In the dwell-time model, (Table 3b) only triage category B had significantly longer times than did category A; category C patients were not significantly different than A. This latter finding may be true, or it may be a consequence of fewer category C patients being sampled. Higher ED occupancy was again a significant predictor of longer dwell times.
ED Boarder Volume, although statistically significant, was clinically unimportant for both “door-to-doctor” times and dwell times. (Tables 3a and and3b3b)
The advantage of the proportional hazards regression is that it allows us to take full account of censored data and all variables simultaneously. As such, our main results must be expressed in terms of odds ratios and not absolute time. Odds indicate the chance of being seen by an EP (time to “doctor”) or being discharged (waiting time) at any given moment; the odds themselves are found my multiplying the value of the stated variables by the odds coefficients (class variables, such as Triage category, take a value of one). An odds ratio for a variable indicates the chance of being seen or discharged changes in a multiplicative way by the amount of the ratio. Odds ratios greater than one thus imply a higher chance of being seen or discharged; while odds ratios less than one imply a proportionately lower chance.
In 2002 more than 110 million ED visits occurred in the Unites States, a 23% increase since 1992.8An April 2002 report for the American Hospital Association (AHA) found that officials at many hospitals in urban areas described their EDs as operating at or above capacity, with some directors reporting that patient care was compromised and patients experienced poor outcomes as a result.6ED crowding is no longer insider information known only to those on the front lines. On the contrary, it is now on the minds of the public. A survey published by the American College of Emergency Physicians (ACEP) in 2005 showed that 69% of Americans believed there was an impending crisis within our EDs.9
This sharp rise in ED use has been blamed on a multitude of factors, many of which are extrinsic. Recent trends indicate that much of the increased volume seen in EDs can be attributed to visits for non-emergent cases and may be interpreted as “problems or dissatisfaction with the performance and accessibility of local primary care delivery systems.”10,11 Although ED use by the uninsured is a major contributor to the recent surge in volume seen at many hospitals, the majority of growth in recent years has been attributed to the privately insured seeking a “one-stop” healthcare source.10In addition to these factors, there are staffing shortages, lack of materials to measure and manage patient flow, and fewer available beds due to local hospital closures.12,13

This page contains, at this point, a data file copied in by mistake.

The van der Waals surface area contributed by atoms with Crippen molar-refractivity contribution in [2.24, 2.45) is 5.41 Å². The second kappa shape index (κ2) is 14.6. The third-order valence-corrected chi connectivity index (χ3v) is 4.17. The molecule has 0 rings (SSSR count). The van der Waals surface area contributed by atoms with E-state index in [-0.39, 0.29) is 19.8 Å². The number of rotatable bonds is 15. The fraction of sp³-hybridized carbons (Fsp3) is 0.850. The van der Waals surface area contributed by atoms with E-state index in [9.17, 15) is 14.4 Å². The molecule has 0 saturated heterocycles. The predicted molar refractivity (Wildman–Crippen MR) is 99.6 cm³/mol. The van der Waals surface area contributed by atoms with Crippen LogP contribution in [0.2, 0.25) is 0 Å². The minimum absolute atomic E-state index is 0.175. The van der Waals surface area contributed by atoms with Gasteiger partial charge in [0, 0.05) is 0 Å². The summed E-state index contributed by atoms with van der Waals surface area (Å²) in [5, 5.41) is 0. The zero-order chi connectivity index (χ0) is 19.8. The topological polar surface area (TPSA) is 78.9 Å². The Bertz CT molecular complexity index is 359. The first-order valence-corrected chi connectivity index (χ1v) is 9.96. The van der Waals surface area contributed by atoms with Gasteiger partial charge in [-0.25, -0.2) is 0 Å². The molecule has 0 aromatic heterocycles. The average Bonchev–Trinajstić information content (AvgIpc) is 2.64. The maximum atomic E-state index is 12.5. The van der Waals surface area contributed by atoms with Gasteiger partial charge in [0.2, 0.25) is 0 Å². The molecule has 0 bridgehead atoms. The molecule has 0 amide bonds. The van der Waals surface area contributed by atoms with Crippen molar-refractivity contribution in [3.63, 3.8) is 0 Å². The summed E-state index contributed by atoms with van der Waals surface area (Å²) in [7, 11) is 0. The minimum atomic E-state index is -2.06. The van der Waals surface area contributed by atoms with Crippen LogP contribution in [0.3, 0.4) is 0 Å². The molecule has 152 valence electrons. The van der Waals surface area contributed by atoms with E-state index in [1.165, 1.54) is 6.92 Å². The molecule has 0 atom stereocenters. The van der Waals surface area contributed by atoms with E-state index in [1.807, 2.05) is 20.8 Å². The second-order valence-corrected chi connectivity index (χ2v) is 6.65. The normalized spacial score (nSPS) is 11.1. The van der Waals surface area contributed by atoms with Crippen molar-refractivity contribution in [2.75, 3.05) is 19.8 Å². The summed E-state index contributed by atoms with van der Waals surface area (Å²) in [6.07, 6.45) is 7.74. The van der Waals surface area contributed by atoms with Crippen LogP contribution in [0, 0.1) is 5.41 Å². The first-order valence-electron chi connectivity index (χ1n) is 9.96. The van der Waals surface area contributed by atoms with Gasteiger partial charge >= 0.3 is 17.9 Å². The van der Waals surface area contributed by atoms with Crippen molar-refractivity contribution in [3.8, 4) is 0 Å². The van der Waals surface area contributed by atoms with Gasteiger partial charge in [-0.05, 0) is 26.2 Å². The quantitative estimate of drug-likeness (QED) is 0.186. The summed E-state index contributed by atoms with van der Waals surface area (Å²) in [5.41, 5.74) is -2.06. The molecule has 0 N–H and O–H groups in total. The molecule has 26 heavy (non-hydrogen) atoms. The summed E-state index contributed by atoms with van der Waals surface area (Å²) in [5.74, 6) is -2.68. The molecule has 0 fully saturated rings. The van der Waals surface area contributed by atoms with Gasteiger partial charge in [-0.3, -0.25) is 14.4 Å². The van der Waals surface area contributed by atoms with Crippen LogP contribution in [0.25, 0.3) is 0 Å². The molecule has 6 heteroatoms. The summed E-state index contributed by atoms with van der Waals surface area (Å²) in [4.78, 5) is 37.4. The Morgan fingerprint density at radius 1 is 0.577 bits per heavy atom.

Our study determined that “door-to-doctor” time differences based on triage category was statistically significant with category A patients being seen sooner than category B and C patients. This is an expected finding since emergent patients warrant immediate attention. Category C patients waited slightly longer to see a physician when compared to category A and B patients. Bordoloi et al.14 conducted a study looking at the impact of non-urgent patients, the equivalent to our category C patients, on ED flow and concluded that these patients are “receiving the brunt of the punishment” as far as “door-to-doctor” time. Although their findings were consistent with ours, the observed outcome was not as dramatic as expected. This may be due in large part to the fact that Bordoloi looked exclusively at patients who presented with symptoms consistent with Acute Coronary Syndrome, whereas we included all adult ED patients.
More interesting was the observed statistically significant differences in dwell time based on triage category. Category A patients had boarding times slightly longer than category C patients. Previous studies have correlated elevated dwell times with high acuity patients to the limited available space for intensive care in the hospital as well as the complexity of the presenting cases.5,15,16 The difference, however, is not as pronounced as expected in our study possibly due to the siphoning of A and C patients into type B patients. In other words, some patients triaged into category B are actually A or C patients but are placed in the B category due to an erroneous initial first impression. This finding brings to light a flaw in this classification scheme. Since many EDs are finding the “B” patients too general a category, they are effectively breaking it apart and instituting a five-tier numbered system for triaging patients.17 For this reason, ACEP codified this new triage system into policy in 2003. Another interesting point is that category B patients may encompass those who are awaiting elective surgery. Although this variable was not accounted for in our study, it is a topic worth mentioning and was recently discussed in a study by Rathlev et al.,18 who found a direct correlation between the number of elective surgical admissions from the ED and increased dwell times at their institution.
The day of the week was found to correlate with fluctuations in “door-to-doctor” as well as dwell times. We saw a distinct increase in both measured time intervals for patients seen in the ED on Mondays. Our findings differ from those of Chan et al.19 who concluded that the day of the week has no significant influence over throughput in the ED. One possible point of difference is their use of throughput, which they define as the time a patient enters the ED to the time of discharge, whereas we looked at specific periods during a patient’s overall visit. Another point of difference could be differences in the patient population. The spike in patient visits on Mondays could be attributed to patients who wait over the weekend to see their primary care physician for an urgent condition and are thus referred to the ED.